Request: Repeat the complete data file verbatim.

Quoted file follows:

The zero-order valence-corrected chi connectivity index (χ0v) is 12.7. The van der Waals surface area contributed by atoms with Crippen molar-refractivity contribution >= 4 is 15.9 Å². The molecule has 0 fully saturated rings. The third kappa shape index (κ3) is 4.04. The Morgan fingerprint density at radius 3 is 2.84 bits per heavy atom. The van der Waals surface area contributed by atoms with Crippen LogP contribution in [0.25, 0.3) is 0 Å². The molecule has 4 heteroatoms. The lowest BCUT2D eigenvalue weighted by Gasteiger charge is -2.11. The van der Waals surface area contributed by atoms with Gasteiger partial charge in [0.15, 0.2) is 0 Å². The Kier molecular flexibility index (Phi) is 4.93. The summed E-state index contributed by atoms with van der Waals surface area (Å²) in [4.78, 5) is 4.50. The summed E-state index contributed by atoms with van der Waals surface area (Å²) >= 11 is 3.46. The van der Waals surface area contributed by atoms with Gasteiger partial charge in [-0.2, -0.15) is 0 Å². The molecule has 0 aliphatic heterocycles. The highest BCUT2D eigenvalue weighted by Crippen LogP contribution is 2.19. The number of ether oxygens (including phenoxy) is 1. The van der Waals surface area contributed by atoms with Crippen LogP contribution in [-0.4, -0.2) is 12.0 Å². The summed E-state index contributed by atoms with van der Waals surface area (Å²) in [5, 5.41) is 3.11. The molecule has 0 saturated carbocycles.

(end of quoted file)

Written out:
The zero-order valence-corrected chi connectivity index (χ0v) is 12.7. The van der Waals surface area contributed by atoms with Crippen molar-refractivity contribution >= 4 is 15.9 Å². The molecule has 0 fully saturated rings. The third kappa shape index (κ3) is 4.04. The Morgan fingerprint density at radius 3 is 2.84 bits per heavy atom. The van der Waals surface area contributed by atoms with Crippen LogP contribution in [0.25, 0.3) is 0 Å². The molecule has 4 heteroatoms. The lowest BCUT2D eigenvalue weighted by Gasteiger charge is -2.11. The van der Waals surface area contributed by atoms with Gasteiger partial charge in [0.15, 0.2) is 0 Å². The Kier molecular flexibility index (Phi) is 4.93. The summed E-state index contributed by atoms with van der Waals surface area (Å²) in [4.78, 5) is 4.50. The summed E-state index contributed by atoms with van der Waals surface area (Å²) >= 11 is 3.46. The van der Waals surface area contributed by atoms with Gasteiger partial charge in [-0.2, -0.15) is 0 Å². The molecule has 0 aliphatic heterocycles. The highest BCUT2D eigenvalue weighted by Crippen LogP contribution is 2.19. The number of ether oxygens (including phenoxy) is 1. The van der Waals surface area contributed by atoms with Crippen LogP contribution in [-0.4, -0.2) is 12.0 Å². The summed E-state index contributed by atoms with van der Waals surface area (Å²) in [5, 5.41) is 3.11. The molecule has 0 saturated carbocycles.